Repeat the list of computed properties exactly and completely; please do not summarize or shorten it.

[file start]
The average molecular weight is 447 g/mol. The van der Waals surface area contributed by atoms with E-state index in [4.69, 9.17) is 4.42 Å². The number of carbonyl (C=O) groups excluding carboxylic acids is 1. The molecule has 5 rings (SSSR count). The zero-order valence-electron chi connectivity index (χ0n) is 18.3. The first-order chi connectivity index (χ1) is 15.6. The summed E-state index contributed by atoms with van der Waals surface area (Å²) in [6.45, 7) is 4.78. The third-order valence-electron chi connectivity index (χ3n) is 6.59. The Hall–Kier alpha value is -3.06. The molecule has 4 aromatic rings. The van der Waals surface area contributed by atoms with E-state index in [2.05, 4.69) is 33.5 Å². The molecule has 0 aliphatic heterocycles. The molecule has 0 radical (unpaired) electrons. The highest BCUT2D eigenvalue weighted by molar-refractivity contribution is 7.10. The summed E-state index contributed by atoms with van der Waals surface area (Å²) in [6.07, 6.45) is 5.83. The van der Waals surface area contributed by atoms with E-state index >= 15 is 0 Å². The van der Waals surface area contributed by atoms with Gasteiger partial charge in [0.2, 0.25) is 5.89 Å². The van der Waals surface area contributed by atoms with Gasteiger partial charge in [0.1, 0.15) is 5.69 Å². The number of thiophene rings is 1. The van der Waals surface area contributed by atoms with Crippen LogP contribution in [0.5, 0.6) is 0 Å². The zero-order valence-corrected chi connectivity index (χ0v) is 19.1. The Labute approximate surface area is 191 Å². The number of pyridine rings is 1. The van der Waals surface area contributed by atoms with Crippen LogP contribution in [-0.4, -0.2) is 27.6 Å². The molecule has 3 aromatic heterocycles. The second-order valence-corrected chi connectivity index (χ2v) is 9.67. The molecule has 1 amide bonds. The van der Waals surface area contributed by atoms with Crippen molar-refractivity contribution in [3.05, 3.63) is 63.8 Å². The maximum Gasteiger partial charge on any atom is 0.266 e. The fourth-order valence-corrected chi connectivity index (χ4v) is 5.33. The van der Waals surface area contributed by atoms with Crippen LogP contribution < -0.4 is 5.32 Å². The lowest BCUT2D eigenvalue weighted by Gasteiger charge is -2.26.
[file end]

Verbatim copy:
The average molecular weight is 447 g/mol. The van der Waals surface area contributed by atoms with E-state index in [4.69, 9.17) is 4.42 Å². The number of carbonyl (C=O) groups excluding carboxylic acids is 1. The molecule has 5 rings (SSSR count). The zero-order valence-electron chi connectivity index (χ0n) is 18.3. The first-order chi connectivity index (χ1) is 15.6. The summed E-state index contributed by atoms with van der Waals surface area (Å²) in [6.45, 7) is 4.78. The third-order valence-electron chi connectivity index (χ3n) is 6.59. The Hall–Kier alpha value is -3.06. The molecule has 4 aromatic rings. The van der Waals surface area contributed by atoms with E-state index in [2.05, 4.69) is 33.5 Å². The molecule has 0 aliphatic heterocycles. The molecule has 0 radical (unpaired) electrons. The highest BCUT2D eigenvalue weighted by molar-refractivity contribution is 7.10. The summed E-state index contributed by atoms with van der Waals surface area (Å²) in [6.07, 6.45) is 5.83. The van der Waals surface area contributed by atoms with E-state index >= 15 is 0 Å². The van der Waals surface area contributed by atoms with Gasteiger partial charge in [0.2, 0.25) is 5.89 Å². The van der Waals surface area contributed by atoms with Gasteiger partial charge in [0.1, 0.15) is 5.69 Å². The number of thiophene rings is 1. The van der Waals surface area contributed by atoms with Crippen LogP contribution in [0.5, 0.6) is 0 Å². The zero-order valence-corrected chi connectivity index (χ0v) is 19.1. The Labute approximate surface area is 191 Å². The number of pyridine rings is 1. The van der Waals surface area contributed by atoms with Crippen LogP contribution in [-0.4, -0.2) is 27.6 Å². The molecule has 3 aromatic heterocycles. The second-order valence-corrected chi connectivity index (χ2v) is 9.67. The molecule has 1 amide bonds. The van der Waals surface area contributed by atoms with Crippen molar-refractivity contribution in [3.05, 3.63) is 63.8 Å². The maximum Gasteiger partial charge on any atom is 0.266 e. The fourth-order valence-corrected chi connectivity index (χ4v) is 5.33. The van der Waals surface area contributed by atoms with Crippen LogP contribution < -0.4 is 5.32 Å². The lowest BCUT2D eigenvalue weighted by Gasteiger charge is -2.26.